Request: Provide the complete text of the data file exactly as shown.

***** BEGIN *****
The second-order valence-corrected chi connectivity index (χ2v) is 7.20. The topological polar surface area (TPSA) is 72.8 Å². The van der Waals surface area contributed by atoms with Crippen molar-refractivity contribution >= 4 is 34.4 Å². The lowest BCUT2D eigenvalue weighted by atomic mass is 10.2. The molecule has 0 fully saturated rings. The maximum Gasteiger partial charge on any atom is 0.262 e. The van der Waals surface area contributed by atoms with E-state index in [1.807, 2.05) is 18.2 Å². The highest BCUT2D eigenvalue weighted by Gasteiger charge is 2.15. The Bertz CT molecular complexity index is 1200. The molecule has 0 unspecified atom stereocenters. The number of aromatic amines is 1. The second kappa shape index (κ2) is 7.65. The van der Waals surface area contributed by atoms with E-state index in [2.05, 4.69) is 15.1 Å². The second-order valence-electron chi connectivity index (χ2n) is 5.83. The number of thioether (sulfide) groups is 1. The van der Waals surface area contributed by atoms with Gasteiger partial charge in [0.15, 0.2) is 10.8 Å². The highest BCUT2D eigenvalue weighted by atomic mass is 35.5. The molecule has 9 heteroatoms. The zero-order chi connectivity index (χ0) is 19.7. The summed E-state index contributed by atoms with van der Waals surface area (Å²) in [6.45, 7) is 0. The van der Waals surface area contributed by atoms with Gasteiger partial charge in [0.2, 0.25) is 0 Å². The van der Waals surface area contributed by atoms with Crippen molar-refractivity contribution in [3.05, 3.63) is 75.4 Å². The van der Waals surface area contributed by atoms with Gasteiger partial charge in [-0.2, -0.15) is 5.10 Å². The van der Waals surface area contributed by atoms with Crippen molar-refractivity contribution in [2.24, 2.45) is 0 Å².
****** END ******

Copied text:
The second-order valence-corrected chi connectivity index (χ2v) is 7.20. The topological polar surface area (TPSA) is 72.8 Å². The van der Waals surface area contributed by atoms with Crippen molar-refractivity contribution >= 4 is 34.4 Å². The lowest BCUT2D eigenvalue weighted by atomic mass is 10.2. The molecule has 0 fully saturated rings. The maximum Gasteiger partial charge on any atom is 0.262 e. The van der Waals surface area contributed by atoms with E-state index in [1.807, 2.05) is 18.2 Å². The highest BCUT2D eigenvalue weighted by Gasteiger charge is 2.15. The Bertz CT molecular complexity index is 1200. The molecule has 0 unspecified atom stereocenters. The number of aromatic amines is 1. The second kappa shape index (κ2) is 7.65. The van der Waals surface area contributed by atoms with E-state index in [2.05, 4.69) is 15.1 Å². The second-order valence-electron chi connectivity index (χ2n) is 5.83. The number of thioether (sulfide) groups is 1. The van der Waals surface area contributed by atoms with Gasteiger partial charge in [0.15, 0.2) is 10.8 Å². The highest BCUT2D eigenvalue weighted by atomic mass is 35.5. The molecule has 9 heteroatoms. The zero-order chi connectivity index (χ0) is 19.7. The summed E-state index contributed by atoms with van der Waals surface area (Å²) in [6.45, 7) is 0. The van der Waals surface area contributed by atoms with Gasteiger partial charge in [0.2, 0.25) is 0 Å². The van der Waals surface area contributed by atoms with Crippen molar-refractivity contribution in [3.05, 3.63) is 75.4 Å². The van der Waals surface area contributed by atoms with Gasteiger partial charge in [-0.2, -0.15) is 5.10 Å². The van der Waals surface area contributed by atoms with Crippen molar-refractivity contribution in [2.24, 2.45) is 0 Å².